How to Make a Kid’s Lightsaber

With The Force Awakens coming out at Christmastime, it was a perfect opportunity to build lightsabers with my nephews.  If you are a longtime reader, you know my love for these chrome tubes and I knew that they would love making and having their own too.

First I did a little planning on my own.  I knew that the bulk of the design would be a piece of chrome plumbing pipe.  There is no substitute for a real metal tube with real metal plating to make your saber look authentic.  Besides, that part is quite cheap so don’t mess around with spray painting PVC pipe silver.  Poking around online I found one dad had the great idea of inserting a machine screw through the hilt to secure a piece of PVC for a removable blade.  We would be using that idea.

After a brainstorming session with the boys and a trip to Home Depot and Lowe’s, we were ready to build.  I saw this as an opportunity for my nephews to learn how to use some tools and bolster their self esteem.  Wherever possible they did the work themselves.  From design to completion, it took a full day and at various times they took breaks to go do other stuff.  At eight years old,  they have very short attention spans and they are not quite ready to do all steps themselves, but they both surprised me with how much they could do.  I think spray painting may have been their favorite thing, but it could have been sawing.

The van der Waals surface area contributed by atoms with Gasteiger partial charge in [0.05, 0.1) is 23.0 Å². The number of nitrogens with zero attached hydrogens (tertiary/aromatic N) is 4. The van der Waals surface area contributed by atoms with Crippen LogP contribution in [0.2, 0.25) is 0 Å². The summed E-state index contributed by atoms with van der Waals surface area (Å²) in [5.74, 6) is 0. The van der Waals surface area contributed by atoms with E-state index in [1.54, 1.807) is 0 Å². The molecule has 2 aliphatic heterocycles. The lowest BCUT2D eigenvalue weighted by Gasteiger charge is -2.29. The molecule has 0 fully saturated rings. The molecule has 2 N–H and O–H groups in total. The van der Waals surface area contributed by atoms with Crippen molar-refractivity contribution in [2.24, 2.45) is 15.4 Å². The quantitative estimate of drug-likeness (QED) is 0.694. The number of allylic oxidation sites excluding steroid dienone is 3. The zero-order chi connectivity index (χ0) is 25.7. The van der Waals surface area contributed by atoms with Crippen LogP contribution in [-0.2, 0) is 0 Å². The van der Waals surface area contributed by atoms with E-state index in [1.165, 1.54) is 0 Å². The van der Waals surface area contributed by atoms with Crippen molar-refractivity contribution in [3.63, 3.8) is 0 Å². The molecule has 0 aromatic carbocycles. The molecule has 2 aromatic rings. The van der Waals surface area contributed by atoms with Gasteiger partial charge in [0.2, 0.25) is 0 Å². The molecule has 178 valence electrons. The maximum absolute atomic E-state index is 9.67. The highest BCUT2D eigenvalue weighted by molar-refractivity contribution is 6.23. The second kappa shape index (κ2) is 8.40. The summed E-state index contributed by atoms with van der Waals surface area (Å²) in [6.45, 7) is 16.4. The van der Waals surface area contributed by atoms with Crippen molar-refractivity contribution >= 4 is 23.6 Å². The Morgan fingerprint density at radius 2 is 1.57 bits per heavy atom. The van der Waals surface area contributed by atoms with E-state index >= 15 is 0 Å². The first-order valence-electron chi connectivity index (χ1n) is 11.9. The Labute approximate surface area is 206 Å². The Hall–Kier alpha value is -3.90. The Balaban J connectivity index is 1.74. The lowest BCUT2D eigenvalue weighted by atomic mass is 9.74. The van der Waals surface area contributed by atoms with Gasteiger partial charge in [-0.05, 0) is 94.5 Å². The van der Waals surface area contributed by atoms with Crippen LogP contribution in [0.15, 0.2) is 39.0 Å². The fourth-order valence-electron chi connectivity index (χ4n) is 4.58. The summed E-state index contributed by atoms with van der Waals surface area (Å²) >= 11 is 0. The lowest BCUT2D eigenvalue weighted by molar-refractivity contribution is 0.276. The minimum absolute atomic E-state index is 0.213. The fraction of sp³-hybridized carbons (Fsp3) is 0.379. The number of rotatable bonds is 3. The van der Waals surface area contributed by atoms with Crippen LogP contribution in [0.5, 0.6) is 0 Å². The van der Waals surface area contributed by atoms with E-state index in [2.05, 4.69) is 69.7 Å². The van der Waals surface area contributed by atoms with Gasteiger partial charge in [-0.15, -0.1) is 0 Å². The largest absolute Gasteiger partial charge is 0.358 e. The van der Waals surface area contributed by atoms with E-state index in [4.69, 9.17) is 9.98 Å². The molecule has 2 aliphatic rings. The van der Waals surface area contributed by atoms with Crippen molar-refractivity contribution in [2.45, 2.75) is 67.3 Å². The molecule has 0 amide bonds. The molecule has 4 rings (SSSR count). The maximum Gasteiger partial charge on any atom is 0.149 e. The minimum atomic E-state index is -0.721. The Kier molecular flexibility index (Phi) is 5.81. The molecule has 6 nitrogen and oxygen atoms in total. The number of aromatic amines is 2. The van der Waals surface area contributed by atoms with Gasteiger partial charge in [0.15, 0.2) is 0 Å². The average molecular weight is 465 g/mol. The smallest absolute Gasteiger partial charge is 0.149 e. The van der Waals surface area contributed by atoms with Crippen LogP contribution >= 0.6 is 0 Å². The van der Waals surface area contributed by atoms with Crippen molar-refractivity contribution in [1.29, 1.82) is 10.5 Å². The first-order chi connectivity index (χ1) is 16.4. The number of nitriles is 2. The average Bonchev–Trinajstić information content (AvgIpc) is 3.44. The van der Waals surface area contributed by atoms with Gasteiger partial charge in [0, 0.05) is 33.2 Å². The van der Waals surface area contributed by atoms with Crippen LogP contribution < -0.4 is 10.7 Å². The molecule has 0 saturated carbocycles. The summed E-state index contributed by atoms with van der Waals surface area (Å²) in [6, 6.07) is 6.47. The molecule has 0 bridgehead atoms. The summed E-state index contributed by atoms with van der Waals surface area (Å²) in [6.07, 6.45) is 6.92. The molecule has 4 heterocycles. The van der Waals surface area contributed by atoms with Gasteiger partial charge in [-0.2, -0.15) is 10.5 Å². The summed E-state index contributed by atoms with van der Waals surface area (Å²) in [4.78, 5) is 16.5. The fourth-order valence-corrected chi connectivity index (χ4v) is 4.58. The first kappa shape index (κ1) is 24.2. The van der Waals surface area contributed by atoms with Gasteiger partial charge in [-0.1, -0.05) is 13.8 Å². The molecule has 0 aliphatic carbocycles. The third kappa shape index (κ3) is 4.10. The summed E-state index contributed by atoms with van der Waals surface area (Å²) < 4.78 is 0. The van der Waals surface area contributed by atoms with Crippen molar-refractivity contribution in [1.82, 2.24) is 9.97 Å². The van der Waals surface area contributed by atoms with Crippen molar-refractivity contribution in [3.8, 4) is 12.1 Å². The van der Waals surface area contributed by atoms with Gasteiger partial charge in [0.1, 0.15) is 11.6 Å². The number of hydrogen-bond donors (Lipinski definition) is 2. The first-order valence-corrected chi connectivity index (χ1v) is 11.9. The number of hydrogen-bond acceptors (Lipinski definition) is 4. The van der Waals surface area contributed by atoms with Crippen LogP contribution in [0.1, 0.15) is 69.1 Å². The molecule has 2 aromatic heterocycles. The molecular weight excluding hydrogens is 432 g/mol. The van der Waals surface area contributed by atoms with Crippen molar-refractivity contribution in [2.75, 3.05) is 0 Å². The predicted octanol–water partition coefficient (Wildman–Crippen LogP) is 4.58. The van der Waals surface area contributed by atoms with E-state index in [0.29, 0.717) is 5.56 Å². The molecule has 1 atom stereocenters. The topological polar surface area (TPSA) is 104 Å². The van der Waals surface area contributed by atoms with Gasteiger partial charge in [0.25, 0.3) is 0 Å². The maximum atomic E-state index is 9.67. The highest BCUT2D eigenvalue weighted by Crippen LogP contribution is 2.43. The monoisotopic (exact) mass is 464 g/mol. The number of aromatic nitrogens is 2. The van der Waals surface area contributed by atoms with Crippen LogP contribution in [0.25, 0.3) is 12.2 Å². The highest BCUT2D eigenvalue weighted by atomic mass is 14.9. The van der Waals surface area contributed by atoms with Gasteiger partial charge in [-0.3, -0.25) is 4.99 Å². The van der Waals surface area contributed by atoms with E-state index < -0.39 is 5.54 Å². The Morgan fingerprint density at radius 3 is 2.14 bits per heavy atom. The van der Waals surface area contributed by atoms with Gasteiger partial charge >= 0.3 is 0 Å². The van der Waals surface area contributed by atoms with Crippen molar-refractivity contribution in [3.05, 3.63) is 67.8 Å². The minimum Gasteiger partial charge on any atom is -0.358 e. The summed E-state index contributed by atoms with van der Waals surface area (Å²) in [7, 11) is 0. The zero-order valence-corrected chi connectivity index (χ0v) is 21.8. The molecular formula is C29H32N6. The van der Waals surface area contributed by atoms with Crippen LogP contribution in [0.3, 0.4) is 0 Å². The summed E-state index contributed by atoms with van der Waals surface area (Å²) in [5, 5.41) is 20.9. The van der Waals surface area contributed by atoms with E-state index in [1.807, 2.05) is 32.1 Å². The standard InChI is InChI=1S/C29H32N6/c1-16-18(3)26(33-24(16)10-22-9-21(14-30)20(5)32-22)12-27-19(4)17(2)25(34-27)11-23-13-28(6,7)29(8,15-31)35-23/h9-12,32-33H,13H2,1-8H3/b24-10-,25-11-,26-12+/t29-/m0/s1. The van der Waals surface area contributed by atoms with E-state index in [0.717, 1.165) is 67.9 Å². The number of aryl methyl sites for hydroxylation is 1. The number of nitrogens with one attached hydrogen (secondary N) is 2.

Hopefully the images below will help you with your little Jedi’s saber or, if you don’t feel particularly handy, it may inspire you to give it a try for yourself knowing that kids were able to build what you see below.


First we drew up our ideas.  As you can see, one boy really likes Darth Vader’s lightsaber.

Next we wrapped a tube of the correct diameter with paper and roughly laid out where the grip should be, button placement, etc.


Here are some of the more specific parts.  We got almost everything except the brass knurled nuts at Home Depot.  The knurled nuts came from Lowe’s.  Also, that specific flat black paint worked very well for us.



After wandering the isles of the hardware stores, testing fitting parts, and letting our imaginations run wild, this is what we thought we’d build.  Both boys settled on a nearly identical design.  It was very important to have a place to rest their thumb on the top of the hilt for some reason and the hose clamp was their perfect solution.



  • Most of the design is explained in the image above.
  • The zip ties hold the craft foam grip in place while the epoxy dries and add some visual interest.
  • As mentioned above, the machine screw passes through both the extension tube and the PVC pipe blade to secure the blade in place.  To remove it, simply unscrew the brass knurled nut, slide the screw out, and pull out the blade.
  • To prevent the blade from rattling around, we got two PVC slip joints, used a Dremel with a sanding disk to grind out the center section so the slip joint could slide completely on the tube, and used PVC glue to fix two of them on the blade.  Because the back end of the extension tube flares, it would be wise to put a few wraps of tape around the inside of the tube here to make the internal diameter the same as the rest of the tube.  We ran out of time for this on our sabers and they still work fine without it.
  • Our blades ended up being the length of the hilt (about 11″) plus another 30″.  We stuck a 4′ section into each hilt and the boys marked where they wanted them cut.



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